Distance Learning Course: “Not to Corruption in International Business.” Syllabus
Modules of the Course “Not to Corruption in International Business”
Intended to: all those related to the international trade and business, as well as public and private institutions, who wish to eradicate corruption in international business.
“Corruption cannot be tackled only with legal instruments; it needs to be complemented with strong ethical principles.” Pedro Nonell (Director of EENI)
Why fight against corruption?
Sample of the course “Not to corruption”
Professors and Coach:
EENI adhesion to the Global Compact of the United Nations.
Course summary - Corruption and International Business:
Corruption is one of the worst scourges of our society, affecting both public and private sector, its effects are devastating: can overthrow countries, distort the market, financing wars, limit the aid development, erode democracy and human rights, limiting investments, or encourage organised crime.
Organisations that fight against corruption (the United Nations - Global Compact, Transparency International, the World Economic Forum, or the International Chamber of Commerce) estimates that, globally, corruption could account for 5% of global GDP (2.6 trillion dollars).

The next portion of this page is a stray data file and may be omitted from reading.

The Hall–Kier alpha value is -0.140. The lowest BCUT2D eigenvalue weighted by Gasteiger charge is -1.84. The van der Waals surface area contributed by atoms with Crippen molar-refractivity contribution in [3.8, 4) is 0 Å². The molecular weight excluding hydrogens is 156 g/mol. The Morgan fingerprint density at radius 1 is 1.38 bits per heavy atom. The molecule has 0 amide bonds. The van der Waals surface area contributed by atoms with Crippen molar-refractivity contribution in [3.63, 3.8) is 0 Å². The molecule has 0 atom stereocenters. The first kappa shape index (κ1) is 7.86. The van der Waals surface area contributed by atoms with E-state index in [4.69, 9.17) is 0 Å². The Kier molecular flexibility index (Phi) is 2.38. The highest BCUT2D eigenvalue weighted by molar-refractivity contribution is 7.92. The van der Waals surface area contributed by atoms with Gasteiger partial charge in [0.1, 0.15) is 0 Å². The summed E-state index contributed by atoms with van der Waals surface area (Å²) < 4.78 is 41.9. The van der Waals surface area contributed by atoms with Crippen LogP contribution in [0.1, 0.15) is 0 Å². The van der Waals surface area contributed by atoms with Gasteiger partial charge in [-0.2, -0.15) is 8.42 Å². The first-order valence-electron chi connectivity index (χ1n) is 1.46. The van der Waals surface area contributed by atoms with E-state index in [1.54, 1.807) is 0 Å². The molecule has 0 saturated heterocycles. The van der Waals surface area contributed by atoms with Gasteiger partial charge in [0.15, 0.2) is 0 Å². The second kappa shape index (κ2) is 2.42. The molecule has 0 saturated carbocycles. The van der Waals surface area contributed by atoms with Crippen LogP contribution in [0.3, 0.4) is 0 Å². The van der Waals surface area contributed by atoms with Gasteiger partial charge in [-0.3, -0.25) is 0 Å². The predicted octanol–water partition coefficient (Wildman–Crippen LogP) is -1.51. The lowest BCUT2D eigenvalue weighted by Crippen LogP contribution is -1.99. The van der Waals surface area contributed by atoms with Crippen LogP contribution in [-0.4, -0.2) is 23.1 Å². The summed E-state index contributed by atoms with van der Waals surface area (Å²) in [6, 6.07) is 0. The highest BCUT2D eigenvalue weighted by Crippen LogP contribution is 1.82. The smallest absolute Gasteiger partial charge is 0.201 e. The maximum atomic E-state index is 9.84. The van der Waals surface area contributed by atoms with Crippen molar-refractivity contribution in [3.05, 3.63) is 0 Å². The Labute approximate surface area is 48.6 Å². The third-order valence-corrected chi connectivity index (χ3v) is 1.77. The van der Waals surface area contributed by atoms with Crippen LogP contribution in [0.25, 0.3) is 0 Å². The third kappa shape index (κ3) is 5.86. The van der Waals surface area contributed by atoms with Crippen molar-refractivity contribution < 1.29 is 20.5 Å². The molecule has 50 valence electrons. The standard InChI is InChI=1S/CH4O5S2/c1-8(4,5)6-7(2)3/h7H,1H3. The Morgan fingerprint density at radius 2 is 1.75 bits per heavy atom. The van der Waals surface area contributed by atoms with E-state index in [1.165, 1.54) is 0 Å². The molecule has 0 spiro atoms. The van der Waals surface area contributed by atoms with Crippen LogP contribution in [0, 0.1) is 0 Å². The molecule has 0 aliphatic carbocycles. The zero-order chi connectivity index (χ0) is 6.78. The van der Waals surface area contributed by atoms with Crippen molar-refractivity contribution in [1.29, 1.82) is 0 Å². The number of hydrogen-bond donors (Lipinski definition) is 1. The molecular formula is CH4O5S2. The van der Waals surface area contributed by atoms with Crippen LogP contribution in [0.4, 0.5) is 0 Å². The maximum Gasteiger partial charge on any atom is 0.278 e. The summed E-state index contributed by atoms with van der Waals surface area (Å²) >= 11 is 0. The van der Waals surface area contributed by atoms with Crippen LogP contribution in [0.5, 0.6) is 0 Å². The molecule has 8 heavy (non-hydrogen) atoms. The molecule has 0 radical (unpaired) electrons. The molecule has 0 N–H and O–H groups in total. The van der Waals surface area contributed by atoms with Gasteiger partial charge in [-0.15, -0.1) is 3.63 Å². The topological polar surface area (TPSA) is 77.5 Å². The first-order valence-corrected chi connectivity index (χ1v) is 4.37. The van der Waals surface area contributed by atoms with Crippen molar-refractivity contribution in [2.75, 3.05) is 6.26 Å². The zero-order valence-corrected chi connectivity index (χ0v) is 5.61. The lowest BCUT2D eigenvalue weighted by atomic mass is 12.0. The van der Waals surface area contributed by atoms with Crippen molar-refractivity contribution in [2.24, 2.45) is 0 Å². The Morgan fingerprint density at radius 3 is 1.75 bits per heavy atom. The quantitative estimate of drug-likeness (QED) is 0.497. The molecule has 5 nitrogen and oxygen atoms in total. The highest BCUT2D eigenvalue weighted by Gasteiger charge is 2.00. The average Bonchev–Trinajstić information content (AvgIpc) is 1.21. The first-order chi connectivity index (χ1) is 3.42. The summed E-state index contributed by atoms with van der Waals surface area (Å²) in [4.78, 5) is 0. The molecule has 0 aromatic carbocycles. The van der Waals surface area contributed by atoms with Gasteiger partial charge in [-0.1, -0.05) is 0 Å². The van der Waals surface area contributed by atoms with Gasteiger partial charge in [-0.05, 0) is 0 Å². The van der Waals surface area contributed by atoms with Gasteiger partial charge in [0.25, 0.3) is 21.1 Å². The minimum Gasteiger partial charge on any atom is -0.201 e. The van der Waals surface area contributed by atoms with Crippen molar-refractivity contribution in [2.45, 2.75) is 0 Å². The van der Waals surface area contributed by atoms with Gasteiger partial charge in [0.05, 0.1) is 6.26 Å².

“Corruption undermines democracy and the rule of law. It leads to violations of human rights. It erodes public trust in Government. Corruption can even kill.” Ban Ki-Moon, UN Secretary-General.
The World Bank (WB) estimates that the annual global cost of corruption, that is, what it costs us to all the citizens of the World; it is between $ 1 trillion and $ 1.6 trillion.
According to estimates by the World Bank (WB), countries that effectively fight against corruption can reach quadrupling its national income, business would grow up to 3% faster, and infant mortality would drop by 75%.
Corruption adds up to 10% to the total cost of doing business globally.
Every year the European Union loses 1% of its GDP (120,000 million Euros) for the effects of corruption.
Corruption is implicit with the Civilisation, but in this phase of globalisation and digitalisation of the economy, instead of being able to find ways and mechanisms that can override it, corruption has not stopped growing. There are many initiatives to fight against corruption: the United Nations (UN), the OECD, the European Union (EU), or the African Union. All these institutions are developing ethical codes that seek to alleviate corruption. However, the reality is that despite these mechanisms, most of them volunteers, corruption has not been able to be eliminated.
In Africa, Strive Masiyiwa is one of the persons who are leading the fight against corruption.
Developing such codes is necessary but not sufficient:
Ethics and the legal instruments will be undoubtedly the foundations that will allow us to eradicate corruption.
“Corruption is not inevitable. It flows from greed and the triumph of the undemocratic minority over the expectations of the majority” Ban Ki-moon Secretary-General of the United Nations.